In normal cells, DNA signals the cell when it is supposed to divide, how much it is to develop and grow and when it should die. Cell death is a natural process called apoptosis—cellular suicide that tells the cell to kill itself before it becomes cancerous.

If cellular DNA is damaged by asbestos, normal signals do not happen. Cells continue to divide and grow even when they are not supposed to. Mutated cells eventually stick together and form mesothelioma tumors.

Cancers often happen in areas of inflammation. For example, when asbestos fibers are inhaled, they travel to the lining of the lungs (the pleura) and settle there. The pleura becomes inflamed for many years until some of the DNA in a cell becomes damaged and cancer cells form. If the asbestos fibers are swallowed, they can travel in the abdomen and settle on the areas of the abdomen that line the organs and the abdominal cavity. Inflammation occurs and can eventually lead to peritoneal mesothelioma.

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Finding the Link Between Asbestos and Mesothelioma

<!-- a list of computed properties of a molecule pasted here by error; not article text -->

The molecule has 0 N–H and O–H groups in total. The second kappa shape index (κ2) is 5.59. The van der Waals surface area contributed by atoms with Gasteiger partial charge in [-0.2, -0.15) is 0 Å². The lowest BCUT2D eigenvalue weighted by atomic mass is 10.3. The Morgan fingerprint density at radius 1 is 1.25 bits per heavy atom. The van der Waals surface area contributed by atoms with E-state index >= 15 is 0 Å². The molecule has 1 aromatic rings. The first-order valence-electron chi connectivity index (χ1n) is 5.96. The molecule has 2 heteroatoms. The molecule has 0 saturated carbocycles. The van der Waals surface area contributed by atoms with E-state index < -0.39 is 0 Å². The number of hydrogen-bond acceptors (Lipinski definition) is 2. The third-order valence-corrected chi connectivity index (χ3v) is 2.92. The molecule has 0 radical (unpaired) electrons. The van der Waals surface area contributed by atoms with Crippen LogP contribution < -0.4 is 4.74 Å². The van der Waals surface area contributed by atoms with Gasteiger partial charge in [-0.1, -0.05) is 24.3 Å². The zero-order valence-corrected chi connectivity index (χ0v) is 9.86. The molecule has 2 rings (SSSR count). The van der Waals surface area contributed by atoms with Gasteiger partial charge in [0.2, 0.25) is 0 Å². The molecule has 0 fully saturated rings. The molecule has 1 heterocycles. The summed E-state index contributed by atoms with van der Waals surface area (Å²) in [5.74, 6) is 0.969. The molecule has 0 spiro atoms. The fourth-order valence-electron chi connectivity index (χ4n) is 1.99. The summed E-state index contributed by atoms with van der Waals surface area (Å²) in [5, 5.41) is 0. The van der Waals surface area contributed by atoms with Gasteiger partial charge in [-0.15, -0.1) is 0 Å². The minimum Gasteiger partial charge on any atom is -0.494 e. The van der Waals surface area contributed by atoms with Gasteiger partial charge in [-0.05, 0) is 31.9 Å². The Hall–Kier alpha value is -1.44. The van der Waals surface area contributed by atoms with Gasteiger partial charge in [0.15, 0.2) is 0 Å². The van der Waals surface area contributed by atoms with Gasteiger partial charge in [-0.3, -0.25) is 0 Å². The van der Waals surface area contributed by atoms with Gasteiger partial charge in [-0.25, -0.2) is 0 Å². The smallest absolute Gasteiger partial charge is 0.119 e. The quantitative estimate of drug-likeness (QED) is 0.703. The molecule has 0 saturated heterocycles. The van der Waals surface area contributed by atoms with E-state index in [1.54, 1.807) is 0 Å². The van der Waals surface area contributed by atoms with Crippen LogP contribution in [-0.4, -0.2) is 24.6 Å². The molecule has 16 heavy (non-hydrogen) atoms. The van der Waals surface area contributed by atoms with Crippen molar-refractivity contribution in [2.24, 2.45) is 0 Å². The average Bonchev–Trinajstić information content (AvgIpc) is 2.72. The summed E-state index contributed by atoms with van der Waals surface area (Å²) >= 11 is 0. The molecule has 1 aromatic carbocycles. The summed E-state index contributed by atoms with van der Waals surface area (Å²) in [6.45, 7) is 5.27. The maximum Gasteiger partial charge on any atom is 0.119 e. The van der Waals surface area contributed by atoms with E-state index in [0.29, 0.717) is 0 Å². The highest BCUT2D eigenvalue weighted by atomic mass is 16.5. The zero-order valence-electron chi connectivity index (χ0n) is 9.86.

The connection between asbestos and mesothelioma wasn’t formally established until the mid to late 20th century. By the 1970s, it became clear that asbestos exposure caused mesothelioma. It is extremely rare for a person to develop mesothelioma who was not exposed to this type of fiber.

Did you know?

Asbestos not only causes mesothelioma, but it is also the only cause of a lung disease known as asbestosis. Mesothelioma only affects the lining of the lung. Asbestosis affects the entire lung but is not cancerous. It causes thickening in the lung, reducing lung function and decreasing life expectancy.

By 2011, the connection between asbestos and mesothelioma became even clearer. The International Agency for Research on Cancer presented their findings on the link between the development of mesothelioma and asbestos exposure to the World Health Organization conference where they discussed the latest scientific research.